- Amanda Seales

Photo courtesy of Jasmine Mans

"Blackness means 'wealth' to me. My blackness represents the wealth of undocumented slaves from Africa who weren't called by their tribal names, but 'black.' Blackness, for me, is consciousness of my history. My black is an ode to both my mother and foremother. Blackness means wealth to me, but it has always meant struggle as well."

- Jasmine Mans

Photo courtesy of Rewina G. Beshue

"Blackness is a term used by the individual for the individual, to express themselves through their experiences, interests, creative process, and gender. Blackness is an internal and external quality in which I am. Whether it is my appearance or my personality and passions. My idea of blackness breaks social norms, stereotypes, and boundaries of societies' views on black people. Whether it is associated with culture, ethnicity, sexual orientations, or personal interests, blackness is for the individual. You cannot box the black identity into one stereotypical view because there are so many different types of black identities. For me, it is the empowering force I exude through my art, my culture, my pride, and my personality."

- Rewina G. Beshue

Photo courtesy of Francheska Madina

"No matter what part of the world I've been in, from the Bronx to favelas of Bahia, there's always a thread that seems to connect us all. From sounds in the music, certain flavors in the food, natural remedies passed down from generations, childhood stories, mannerisms, scents, skin tones, the faith, the laughter, the fight—you name it. Regardless of the tampering. Regardless of the location. Blackness is an essence that somehow always shines through."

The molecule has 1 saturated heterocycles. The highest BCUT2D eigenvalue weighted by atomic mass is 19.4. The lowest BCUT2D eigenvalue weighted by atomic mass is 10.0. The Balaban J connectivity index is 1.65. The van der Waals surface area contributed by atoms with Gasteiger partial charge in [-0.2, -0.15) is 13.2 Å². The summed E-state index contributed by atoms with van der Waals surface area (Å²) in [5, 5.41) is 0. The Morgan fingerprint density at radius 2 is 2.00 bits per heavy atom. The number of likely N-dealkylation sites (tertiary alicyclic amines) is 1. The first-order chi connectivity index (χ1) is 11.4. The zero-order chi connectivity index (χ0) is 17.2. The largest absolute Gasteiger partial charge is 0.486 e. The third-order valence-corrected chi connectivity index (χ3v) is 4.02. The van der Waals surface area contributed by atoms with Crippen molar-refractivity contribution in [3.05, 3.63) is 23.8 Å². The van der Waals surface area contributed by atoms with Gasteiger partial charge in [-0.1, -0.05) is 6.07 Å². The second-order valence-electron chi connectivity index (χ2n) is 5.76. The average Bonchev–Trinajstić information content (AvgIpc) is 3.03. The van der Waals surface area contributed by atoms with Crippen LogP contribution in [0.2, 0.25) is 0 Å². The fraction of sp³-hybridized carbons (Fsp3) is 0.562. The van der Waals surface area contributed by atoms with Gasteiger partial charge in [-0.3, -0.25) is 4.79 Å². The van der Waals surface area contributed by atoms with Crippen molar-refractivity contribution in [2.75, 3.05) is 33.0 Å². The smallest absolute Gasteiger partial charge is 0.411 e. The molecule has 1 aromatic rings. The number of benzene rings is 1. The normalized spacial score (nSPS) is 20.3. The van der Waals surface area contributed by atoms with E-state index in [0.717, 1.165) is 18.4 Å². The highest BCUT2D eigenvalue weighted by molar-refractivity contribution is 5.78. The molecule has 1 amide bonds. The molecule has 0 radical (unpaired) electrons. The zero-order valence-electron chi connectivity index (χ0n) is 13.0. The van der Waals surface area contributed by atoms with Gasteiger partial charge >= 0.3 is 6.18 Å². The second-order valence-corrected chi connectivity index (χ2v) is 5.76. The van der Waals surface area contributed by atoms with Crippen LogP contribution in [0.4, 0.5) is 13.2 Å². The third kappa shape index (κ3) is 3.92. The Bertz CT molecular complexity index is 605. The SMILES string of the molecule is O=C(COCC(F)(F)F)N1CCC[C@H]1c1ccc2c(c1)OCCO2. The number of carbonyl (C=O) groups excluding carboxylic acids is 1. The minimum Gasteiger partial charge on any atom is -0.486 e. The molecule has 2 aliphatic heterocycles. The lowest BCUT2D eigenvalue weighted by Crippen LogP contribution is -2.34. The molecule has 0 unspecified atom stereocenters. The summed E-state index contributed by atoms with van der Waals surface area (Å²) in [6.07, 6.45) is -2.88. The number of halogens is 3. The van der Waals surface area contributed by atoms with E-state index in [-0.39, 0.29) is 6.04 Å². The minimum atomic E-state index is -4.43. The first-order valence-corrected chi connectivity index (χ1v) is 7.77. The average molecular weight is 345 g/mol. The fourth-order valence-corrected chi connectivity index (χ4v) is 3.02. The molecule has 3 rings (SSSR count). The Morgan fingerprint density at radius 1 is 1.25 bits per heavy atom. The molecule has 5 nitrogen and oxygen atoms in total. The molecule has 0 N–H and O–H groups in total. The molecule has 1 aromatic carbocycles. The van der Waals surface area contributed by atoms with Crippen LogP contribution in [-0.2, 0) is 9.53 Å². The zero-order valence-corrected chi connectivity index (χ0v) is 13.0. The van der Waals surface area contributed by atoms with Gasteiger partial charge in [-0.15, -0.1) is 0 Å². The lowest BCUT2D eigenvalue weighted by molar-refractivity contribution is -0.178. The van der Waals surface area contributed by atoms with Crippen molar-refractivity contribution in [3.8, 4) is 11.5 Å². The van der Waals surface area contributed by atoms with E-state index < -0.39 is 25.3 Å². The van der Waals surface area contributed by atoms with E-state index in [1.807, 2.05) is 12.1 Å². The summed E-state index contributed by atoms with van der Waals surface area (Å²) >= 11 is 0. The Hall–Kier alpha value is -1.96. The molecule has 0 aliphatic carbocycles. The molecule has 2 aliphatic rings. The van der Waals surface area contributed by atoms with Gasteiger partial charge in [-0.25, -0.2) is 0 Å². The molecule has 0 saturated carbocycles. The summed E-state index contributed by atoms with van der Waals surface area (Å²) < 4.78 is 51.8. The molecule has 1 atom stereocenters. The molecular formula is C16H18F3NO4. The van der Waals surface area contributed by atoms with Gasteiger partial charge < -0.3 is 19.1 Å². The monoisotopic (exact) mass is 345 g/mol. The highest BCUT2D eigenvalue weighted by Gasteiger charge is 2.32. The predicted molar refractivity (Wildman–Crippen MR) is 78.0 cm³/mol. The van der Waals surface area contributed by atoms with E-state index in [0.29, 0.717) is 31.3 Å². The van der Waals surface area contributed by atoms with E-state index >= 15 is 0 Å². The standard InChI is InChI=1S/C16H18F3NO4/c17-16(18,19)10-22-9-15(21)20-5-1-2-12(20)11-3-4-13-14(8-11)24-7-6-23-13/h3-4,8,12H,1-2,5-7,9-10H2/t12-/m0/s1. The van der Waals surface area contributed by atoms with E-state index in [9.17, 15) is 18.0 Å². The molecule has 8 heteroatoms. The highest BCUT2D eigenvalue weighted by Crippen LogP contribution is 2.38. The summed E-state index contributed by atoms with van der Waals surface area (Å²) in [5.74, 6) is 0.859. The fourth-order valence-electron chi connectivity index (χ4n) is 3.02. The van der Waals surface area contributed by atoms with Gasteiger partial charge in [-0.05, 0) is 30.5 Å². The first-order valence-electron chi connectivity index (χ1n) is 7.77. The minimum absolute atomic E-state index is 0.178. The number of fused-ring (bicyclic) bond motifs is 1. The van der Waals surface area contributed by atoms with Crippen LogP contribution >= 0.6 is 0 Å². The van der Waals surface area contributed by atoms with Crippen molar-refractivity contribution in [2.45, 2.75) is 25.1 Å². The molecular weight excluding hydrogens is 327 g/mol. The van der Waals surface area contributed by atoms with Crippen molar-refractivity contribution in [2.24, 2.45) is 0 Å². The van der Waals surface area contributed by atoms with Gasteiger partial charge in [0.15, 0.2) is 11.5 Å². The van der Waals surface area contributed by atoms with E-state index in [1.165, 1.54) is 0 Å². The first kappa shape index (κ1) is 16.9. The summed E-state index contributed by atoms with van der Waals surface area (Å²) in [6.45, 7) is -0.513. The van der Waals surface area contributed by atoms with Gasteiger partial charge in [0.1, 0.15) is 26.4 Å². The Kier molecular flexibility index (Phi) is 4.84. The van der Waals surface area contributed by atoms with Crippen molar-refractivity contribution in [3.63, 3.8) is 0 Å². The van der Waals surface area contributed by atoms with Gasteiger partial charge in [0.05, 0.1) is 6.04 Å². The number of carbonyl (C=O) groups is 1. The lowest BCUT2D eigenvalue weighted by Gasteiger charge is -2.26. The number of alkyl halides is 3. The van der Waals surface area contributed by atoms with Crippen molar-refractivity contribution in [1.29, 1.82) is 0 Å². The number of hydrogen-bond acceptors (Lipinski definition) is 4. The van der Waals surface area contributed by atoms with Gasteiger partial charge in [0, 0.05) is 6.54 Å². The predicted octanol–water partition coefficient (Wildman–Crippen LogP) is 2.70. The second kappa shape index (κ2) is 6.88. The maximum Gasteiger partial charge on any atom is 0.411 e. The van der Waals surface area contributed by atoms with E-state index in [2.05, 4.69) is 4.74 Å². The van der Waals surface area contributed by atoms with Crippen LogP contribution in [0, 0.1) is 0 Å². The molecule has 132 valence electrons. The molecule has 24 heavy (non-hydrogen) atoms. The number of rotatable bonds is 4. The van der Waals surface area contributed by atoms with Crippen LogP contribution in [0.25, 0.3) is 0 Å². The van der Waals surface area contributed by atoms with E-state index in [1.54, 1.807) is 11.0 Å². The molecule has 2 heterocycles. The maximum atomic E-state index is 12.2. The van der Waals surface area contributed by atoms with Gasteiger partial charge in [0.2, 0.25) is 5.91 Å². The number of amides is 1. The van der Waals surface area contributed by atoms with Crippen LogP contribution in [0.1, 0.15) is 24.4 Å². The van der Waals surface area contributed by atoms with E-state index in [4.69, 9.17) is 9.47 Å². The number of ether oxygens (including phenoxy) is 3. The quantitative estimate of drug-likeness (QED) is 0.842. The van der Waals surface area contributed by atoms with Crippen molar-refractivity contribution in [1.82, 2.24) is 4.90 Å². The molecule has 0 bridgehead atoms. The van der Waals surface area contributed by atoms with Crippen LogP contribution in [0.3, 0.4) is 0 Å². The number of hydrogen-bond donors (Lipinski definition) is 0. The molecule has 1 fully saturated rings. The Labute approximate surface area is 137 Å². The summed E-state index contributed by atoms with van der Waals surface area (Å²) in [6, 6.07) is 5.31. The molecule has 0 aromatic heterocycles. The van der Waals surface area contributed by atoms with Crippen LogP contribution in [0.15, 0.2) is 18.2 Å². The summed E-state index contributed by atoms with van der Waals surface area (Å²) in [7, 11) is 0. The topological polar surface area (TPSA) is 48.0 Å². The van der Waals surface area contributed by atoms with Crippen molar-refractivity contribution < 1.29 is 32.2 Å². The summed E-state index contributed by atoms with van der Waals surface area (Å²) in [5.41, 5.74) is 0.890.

- Francheska Medina

Photo courtesy of TK Quann

"Blackness doesn't resonate with me so much, as what does being black mean to me? I could give you a long-winded reply but a classic song by James Brown comes to mind when I think about what it means to be black. 'Say It Loud.' When you hear the lyrics,—'Say it loud! I'm black and I'm proud'—that to me epitomizes my stance on being black."

- TK Quann

Photographed by David Oh

"Blackness to me means unity. Blackness means that people of many shades can come together and uplift each other, because everybody from the lightest of shades to the darkest are all black."

- Stacia Suttles

Photo courtesy of Azha Luckman

"Blackness is me. I was born black. Blackness is that look you get when you’re the only black person on the bus, in the restaurant, at the school but it's also this spirit that never gives up and is so amazing. I guess you could say hard work, never giving up, and strategy are magical. We work very hard to get to the places that we want to be as black women and girls."

- Azha Luckman

Photo courtesy of Chynna Rogers